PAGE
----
Sign up ×
Stack Overflow is a community of 4.7 million programmers, just like you, helping each other. Join them; it only takes a minute:

Greetings to the stackoverflow community,

I am currently following a bioinformatics module as part of a biomedical degree (I am basically a python newbie) and the following task is required as part of a Python programming assignment:

extract motif sequences (amino acid sequences, so basically strings in programmatic-speak, that have been excised from algorithms implementing a multiple sequence alignment and subsequently iterative database scanning to generate the best conserved sequences. The ultimate idea is to infer functional significance from such "motifs").

These motifs are stored on a public database in files which have multiple data fields corresponding to each protein (uniprot ID, Accession Number, the alignment itself stored in a hyperlink .seq file), currently one of which is of interest in this scope. The data field is called "extracted motif sets".

My question is how to go about writing a script that will essentially parse the "motif strings" and output them to a file. I have now coded the script so that it looks as follows (I don't write the results to files yet):

import os, re, sys, string 

printsdb = open('/users/spyros/folder1/python/PRINTSmotifs/prints41_1.kdat', 'r')

protname = None  
final_motifs = []

for line in printsdb.readlines():
 if line.startswith('gc;'):
        protname = line.lstrip()    
        #string.lower(name)  # convert to lowercase

def extract_final_motifs(protname):

"""Extracts the sequences of the 'final motifs sets' for a PRINTS entry.
Sequences are on lines starting 'fd;' A simple regex is used for retrieval"""

for line in printsdb.readlines():
        if line.startswith('fd;'):
                final_motifs = re.compile('^\s+([A-Z]+)\s+<')
                final_motifs = final_motifs.match(line)
                motif_dict = {protname : final_motifs}

motif_dict = extract_final_motifs('ADENOSINER')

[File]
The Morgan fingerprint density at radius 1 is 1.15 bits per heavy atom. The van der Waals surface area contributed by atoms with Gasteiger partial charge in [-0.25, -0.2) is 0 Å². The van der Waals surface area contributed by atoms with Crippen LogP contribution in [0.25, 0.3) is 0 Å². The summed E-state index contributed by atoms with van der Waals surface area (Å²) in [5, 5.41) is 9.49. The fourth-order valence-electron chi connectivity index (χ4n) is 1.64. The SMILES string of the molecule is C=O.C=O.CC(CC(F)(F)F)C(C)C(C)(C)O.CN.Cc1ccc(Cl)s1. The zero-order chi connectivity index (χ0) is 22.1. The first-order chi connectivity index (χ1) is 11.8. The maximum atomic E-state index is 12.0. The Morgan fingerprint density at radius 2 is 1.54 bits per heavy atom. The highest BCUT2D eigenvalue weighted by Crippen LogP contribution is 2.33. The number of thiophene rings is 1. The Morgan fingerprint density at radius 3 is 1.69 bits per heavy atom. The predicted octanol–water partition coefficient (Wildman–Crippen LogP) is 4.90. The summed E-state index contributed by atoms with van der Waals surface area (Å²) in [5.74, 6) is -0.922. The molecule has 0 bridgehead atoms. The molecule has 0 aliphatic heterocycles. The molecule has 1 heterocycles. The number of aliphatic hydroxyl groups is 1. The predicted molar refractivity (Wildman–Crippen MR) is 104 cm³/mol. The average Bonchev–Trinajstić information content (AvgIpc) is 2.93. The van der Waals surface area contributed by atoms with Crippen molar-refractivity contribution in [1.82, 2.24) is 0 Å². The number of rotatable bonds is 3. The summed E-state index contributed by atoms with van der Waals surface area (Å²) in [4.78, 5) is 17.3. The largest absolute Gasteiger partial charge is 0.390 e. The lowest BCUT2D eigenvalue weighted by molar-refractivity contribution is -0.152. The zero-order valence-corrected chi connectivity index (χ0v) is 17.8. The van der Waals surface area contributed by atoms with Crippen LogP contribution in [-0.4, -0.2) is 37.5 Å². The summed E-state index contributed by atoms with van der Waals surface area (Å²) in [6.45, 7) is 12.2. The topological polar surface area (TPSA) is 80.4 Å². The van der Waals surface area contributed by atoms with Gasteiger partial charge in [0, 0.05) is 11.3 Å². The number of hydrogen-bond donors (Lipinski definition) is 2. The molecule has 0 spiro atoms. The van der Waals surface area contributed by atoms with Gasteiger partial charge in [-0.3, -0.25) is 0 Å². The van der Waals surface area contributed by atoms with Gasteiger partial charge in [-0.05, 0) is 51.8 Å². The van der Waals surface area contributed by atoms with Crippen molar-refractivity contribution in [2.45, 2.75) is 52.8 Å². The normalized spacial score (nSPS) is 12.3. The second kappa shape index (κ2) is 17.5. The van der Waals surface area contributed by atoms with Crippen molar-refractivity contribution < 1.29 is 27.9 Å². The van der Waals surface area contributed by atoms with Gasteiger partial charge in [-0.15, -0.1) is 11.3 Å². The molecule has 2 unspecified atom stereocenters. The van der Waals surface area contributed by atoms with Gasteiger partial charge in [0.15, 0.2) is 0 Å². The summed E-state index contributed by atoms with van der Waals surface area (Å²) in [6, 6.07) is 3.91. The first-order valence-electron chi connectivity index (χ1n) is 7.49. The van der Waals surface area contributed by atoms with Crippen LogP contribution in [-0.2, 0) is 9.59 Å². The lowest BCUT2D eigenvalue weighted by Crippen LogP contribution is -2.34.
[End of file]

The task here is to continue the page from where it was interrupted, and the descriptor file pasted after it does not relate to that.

The problem now is that while my code loops over a raw database file (prints41_!.kdat) instead of connecting to the public database using urllib module, as suggested by Simon Cockell below, the ouput of the script is simply "none" on the python shell, whereas it should be creating a list such as [AAYIGIEVLI, AAYIGIEVLI, AAYIGIEVLI, etc..]

Does anybody have any idea where the logic error is? Any input appreciated!! I apologize for the extensive text, I just hope to be a clear as possible. Thanks in advance for any help!

share|improve this question
Maybe crosspost this on A Bioinformatics oriented stack exchange site: – Tim Apr 10 '11 at 19:35
Thank you for the advice, will try biostars then. – Spyros Apr 10 '11 at 19:43

3 Answers 3

up vote 0 down vote accepted

First of what you are doing is almost right but you have to change "extracted motif sets" lien 2 to a variable say line . What the for loop will do is to return data form the file line by line as the variable after for this case line. And now comes the question how the lysozyme.seq file is formated. its sounds like that none of the data fields have any spacing. Then that means you might get away whit doing line.split(" ") or line.split("\t") \t meas tab. the split will do what it says it dose split the string every time it sees a " " or "\t" depending on what you write in the program.

Saning directory to find the files shouldn't be to hard theres probably some questions here about it.

If you post data or a part of in form one of the files so we can have a look at it the we might be able to help you pars it :).

share|improve this answer
Hello and thank you for the comments. lysozyme.seq, or ----.seq as a generic file name for the database, is formatted, as far as I can tell, in ASCII. It is a gapped, color-coded alignment with avg. 10 protein sequences (basically strings). The data fields, located in a separate file which has a hyperlink to the alignment (----.seq) file do have spacing because it is (mostly) sequence data meant to be presented in human-readable format. I will post an example of the data field to give a better idea of what I'm attempting to do. Thanks again for the advice :P – Spyros Apr 10 '11 at 22:53
It's really hard to give advice how to handle data whit out knowing how it looks :P But pm me when you have put up some samples. – KilledKenny Apr 10 '11 at 23:39
For formatting reasons, I post a link to the type of database file I am working with.…. What I would like is basically to parse the sequences (strings of capital letters) under the data field "FINAL MOTIF SETS". I would need to be able to do this in a systematic way since there are a couple hundred files on this database. The "view alignment" hyperlink at the very top next to the name is where the alignment is located (.seq file) – Spyros Apr 11 '11 at 14:15

Did you notice that your function does not return value? That's the reason for None.

share|improve this answer

Have you checked out biopython? There will likely be a similar function if not an exact function to check this sort of motif.

share|improve this answer

Your Answer


By posting your answer, you agree to the privacy policy and terms of service.

Not the answer you're looking for? Browse other questions tagged or ask your own question.